Apr 162019
 

Hellraiser Bloodline (1996) is the fourth film in the Hellraiser franchise. It was also the last to be released in theatres and the last to have Clive Barker as a writer, director or producer. Directed by “Alan Smithee”, actually Keven Yagher, who is primarily a makeup artist, and written by Peter Atkins, who also wrote the second and third films.

Hellraiser: Bloodline starts off promising, but dissolves into a mess. Lots of plot threads dangle, lots of things happen for no reason. Apparently, this was a troubled production, which would explain why the director took his name off the picture, replaced by the “Alan Smithee” credit.

Philippe Lemerchand (Bruce Ramsay) and his creation.
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Apr 152019
 

Hellraiser III: Hell On Earth (1992) is the third entry in the Hellraiser franchise, and it benefits from a more conventional story structure. The new protagonist, Joey Summerskill, is introduced early to replace Kirsty Cotton (Ashley Laurence has a cameo on video recording).

Another victim of the Cenobite puzzle box
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Apr 042019
 

Hellbound: Hellraiser II was released only a year after the original, with a larger budget and mostly the same cast. Clive Barker wrote the story and served as executive producer. However, the sequel gets further away from what I thought of as the main themes of the franchise.

Return of the Cenobites
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Apr 012019
 

Hellraiser is a 1987 horror film, based on a novella, “The Hellbound Heart”, by Clive Barker, and the film was also written and directed by Barker.

For the notoriety attached to the Hellraiser franchise, there’s very little of the hyper-sadomasochistic Cenobites and their apparent leader, the iconic Pinhead, in the first film. The Cenobites are a background threat to the main action. They appear in only a few scenes, and there’s little exploration of what they’re about.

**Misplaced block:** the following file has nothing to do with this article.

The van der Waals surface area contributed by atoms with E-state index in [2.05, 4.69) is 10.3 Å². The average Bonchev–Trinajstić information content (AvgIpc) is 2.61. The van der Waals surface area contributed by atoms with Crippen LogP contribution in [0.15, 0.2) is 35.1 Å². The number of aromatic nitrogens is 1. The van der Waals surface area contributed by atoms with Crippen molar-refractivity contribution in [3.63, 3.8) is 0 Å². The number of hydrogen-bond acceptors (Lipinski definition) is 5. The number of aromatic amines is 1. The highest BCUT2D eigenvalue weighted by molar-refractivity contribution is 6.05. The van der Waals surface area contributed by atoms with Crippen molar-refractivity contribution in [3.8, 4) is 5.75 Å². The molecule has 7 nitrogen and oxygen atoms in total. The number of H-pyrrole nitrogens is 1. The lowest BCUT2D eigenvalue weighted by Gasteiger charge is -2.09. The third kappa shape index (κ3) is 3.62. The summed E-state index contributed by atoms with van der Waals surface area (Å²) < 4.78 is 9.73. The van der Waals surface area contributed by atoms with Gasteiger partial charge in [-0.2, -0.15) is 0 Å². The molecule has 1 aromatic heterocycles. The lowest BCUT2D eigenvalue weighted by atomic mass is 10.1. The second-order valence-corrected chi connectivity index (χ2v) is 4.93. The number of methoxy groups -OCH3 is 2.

Poster
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Mar 272019
 

From Beyond is a 1986 horror-science fiction film, directed by Stuart Gordon. It’s based on the short story of the same name by HP Lovecraft. The film takes a lot of liberties with the original story, particularly in the realm of adding T&A to the story, probably to increase the commercial appeal.

Lovecraft’s fiction generally revolved around the idea that there are hidden realms, just on the threshold of human perception, and his characters are simultaneously fascinated and terrified by these realms and their inhabitants.

Crawford (Jeffrey Combs) and Katherine (Barbara Crampton) face the resonator.

The basic premise of the story and film is the invention of a device, “the resonator”, which makes an unseen world, which exists in parallel to our own reality, visible and tangible. The problem is that the device attracts creatures from this other realm and allows them attack people. In the film, the device’s creator, Dr. Crawford Tillinghast (Jeffrey Combs), is accused of killing and decapitating his colleague and financial backer, Dr. Edward Pretorius (Ted Sorel). (Pretorius, incidentally, is the name of another mad scientist in the 1935 Bride of Frankenstein.)